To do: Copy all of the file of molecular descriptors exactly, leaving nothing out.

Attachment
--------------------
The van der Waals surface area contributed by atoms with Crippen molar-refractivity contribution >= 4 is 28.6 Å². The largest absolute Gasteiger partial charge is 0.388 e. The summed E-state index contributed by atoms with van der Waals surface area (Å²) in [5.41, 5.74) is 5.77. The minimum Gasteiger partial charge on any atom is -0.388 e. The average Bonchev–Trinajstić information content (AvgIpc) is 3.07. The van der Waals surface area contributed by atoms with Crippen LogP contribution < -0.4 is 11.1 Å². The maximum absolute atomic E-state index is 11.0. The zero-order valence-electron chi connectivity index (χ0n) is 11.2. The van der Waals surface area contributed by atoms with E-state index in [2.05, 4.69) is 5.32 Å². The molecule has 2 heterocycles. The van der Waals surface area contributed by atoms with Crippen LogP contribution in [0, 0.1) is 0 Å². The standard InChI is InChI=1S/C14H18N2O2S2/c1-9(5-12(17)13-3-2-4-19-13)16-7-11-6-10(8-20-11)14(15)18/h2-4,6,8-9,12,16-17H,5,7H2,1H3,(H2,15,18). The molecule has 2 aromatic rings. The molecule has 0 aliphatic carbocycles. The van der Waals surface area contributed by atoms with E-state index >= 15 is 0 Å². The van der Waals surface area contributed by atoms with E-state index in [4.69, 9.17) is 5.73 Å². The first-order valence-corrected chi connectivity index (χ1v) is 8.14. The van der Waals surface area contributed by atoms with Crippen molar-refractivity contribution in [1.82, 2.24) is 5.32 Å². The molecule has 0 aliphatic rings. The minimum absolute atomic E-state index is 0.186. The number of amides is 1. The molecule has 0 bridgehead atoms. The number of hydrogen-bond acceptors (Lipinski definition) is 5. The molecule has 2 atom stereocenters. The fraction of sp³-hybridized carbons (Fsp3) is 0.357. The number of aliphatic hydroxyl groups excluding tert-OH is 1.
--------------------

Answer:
The van der Waals surface area contributed by atoms with Crippen molar-refractivity contribution >= 4 is 28.6 Å². The largest absolute Gasteiger partial charge is 0.388 e. The summed E-state index contributed by atoms with van der Waals surface area (Å²) in [5.41, 5.74) is 5.77. The minimum Gasteiger partial charge on any atom is -0.388 e. The average Bonchev–Trinajstić information content (AvgIpc) is 3.07. The van der Waals surface area contributed by atoms with Crippen LogP contribution < -0.4 is 11.1 Å². The maximum absolute atomic E-state index is 11.0. The zero-order valence-electron chi connectivity index (χ0n) is 11.2. The van der Waals surface area contributed by atoms with E-state index in [2.05, 4.69) is 5.32 Å². The molecule has 2 heterocycles. The van der Waals surface area contributed by atoms with Crippen LogP contribution in [0, 0.1) is 0 Å². The standard InChI is InChI=1S/C14H18N2O2S2/c1-9(5-12(17)13-3-2-4-19-13)16-7-11-6-10(8-20-11)14(15)18/h2-4,6,8-9,12,16-17H,5,7H2,1H3,(H2,15,18). The molecule has 2 aromatic rings. The molecule has 0 aliphatic carbocycles. The van der Waals surface area contributed by atoms with E-state index >= 15 is 0 Å². The van der Waals surface area contributed by atoms with E-state index in [4.69, 9.17) is 5.73 Å². The first-order valence-corrected chi connectivity index (χ1v) is 8.14. The van der Waals surface area contributed by atoms with Crippen molar-refractivity contribution in [1.82, 2.24) is 5.32 Å². The molecule has 0 aliphatic rings. The minimum absolute atomic E-state index is 0.186. The number of amides is 1. The molecule has 0 bridgehead atoms. The number of hydrogen-bond acceptors (Lipinski definition) is 5. The molecule has 2 atom stereocenters. The fraction of sp³-hybridized carbons (Fsp3) is 0.357. The number of aliphatic hydroxyl groups excluding tert-OH is 1.